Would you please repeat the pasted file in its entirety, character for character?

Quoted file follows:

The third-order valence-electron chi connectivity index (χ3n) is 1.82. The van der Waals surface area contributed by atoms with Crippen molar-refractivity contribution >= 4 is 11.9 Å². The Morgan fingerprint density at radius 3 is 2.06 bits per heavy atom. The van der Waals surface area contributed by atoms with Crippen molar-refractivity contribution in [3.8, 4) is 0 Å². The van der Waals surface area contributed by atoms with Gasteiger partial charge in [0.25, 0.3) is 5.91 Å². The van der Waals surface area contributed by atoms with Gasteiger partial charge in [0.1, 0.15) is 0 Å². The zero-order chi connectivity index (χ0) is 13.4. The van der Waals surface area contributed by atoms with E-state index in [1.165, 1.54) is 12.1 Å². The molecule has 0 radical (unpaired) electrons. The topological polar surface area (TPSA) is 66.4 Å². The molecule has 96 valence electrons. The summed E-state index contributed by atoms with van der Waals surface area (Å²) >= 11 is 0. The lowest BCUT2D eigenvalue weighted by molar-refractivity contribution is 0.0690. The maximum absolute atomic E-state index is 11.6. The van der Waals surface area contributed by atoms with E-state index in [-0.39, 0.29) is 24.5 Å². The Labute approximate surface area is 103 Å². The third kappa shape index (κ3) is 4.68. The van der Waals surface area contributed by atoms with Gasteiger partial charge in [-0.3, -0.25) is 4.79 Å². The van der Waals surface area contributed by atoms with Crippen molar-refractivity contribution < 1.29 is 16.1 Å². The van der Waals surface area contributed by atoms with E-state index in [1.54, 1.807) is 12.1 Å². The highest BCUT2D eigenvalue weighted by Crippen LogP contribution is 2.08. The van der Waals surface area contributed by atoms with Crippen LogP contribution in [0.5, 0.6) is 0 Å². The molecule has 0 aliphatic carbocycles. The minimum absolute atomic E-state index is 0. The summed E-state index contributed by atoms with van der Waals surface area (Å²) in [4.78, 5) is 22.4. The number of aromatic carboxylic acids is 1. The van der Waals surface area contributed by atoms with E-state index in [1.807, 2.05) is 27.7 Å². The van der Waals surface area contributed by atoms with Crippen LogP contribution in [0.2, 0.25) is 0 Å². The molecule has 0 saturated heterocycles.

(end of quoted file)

The third-order valence-electron chi connectivity index (χ3n) is 1.82. The van der Waals surface area contributed by atoms with Crippen molar-refractivity contribution >= 4 is 11.9 Å². The Morgan fingerprint density at radius 3 is 2.06 bits per heavy atom. The van der Waals surface area contributed by atoms with Crippen molar-refractivity contribution in [3.8, 4) is 0 Å². The van der Waals surface area contributed by atoms with Gasteiger partial charge in [0.25, 0.3) is 5.91 Å². The van der Waals surface area contributed by atoms with Gasteiger partial charge in [0.1, 0.15) is 0 Å². The zero-order chi connectivity index (χ0) is 13.4. The van der Waals surface area contributed by atoms with E-state index in [1.165, 1.54) is 12.1 Å². The molecule has 0 radical (unpaired) electrons. The topological polar surface area (TPSA) is 66.4 Å². The molecule has 96 valence electrons. The summed E-state index contributed by atoms with van der Waals surface area (Å²) >= 11 is 0. The lowest BCUT2D eigenvalue weighted by molar-refractivity contribution is 0.0690. The maximum absolute atomic E-state index is 11.6. The van der Waals surface area contributed by atoms with E-state index in [-0.39, 0.29) is 24.5 Å². The Labute approximate surface area is 103 Å². The third kappa shape index (κ3) is 4.68. The van der Waals surface area contributed by atoms with Gasteiger partial charge in [-0.3, -0.25) is 4.79 Å². The van der Waals surface area contributed by atoms with Crippen molar-refractivity contribution < 1.29 is 16.1 Å². The van der Waals surface area contributed by atoms with E-state index in [1.54, 1.807) is 12.1 Å². The highest BCUT2D eigenvalue weighted by Crippen LogP contribution is 2.08. The van der Waals surface area contributed by atoms with Crippen LogP contribution in [0.5, 0.6) is 0 Å². The molecule has 0 aliphatic carbocycles. The minimum absolute atomic E-state index is 0. The summed E-state index contributed by atoms with van der Waals surface area (Å²) in [4.78, 5) is 22.4. The number of aromatic carboxylic acids is 1. The van der Waals surface area contributed by atoms with E-state index in [1.807, 2.05) is 27.7 Å². The van der Waals surface area contributed by atoms with Crippen LogP contribution in [0.2, 0.25) is 0 Å². The molecule has 0 saturated heterocycles.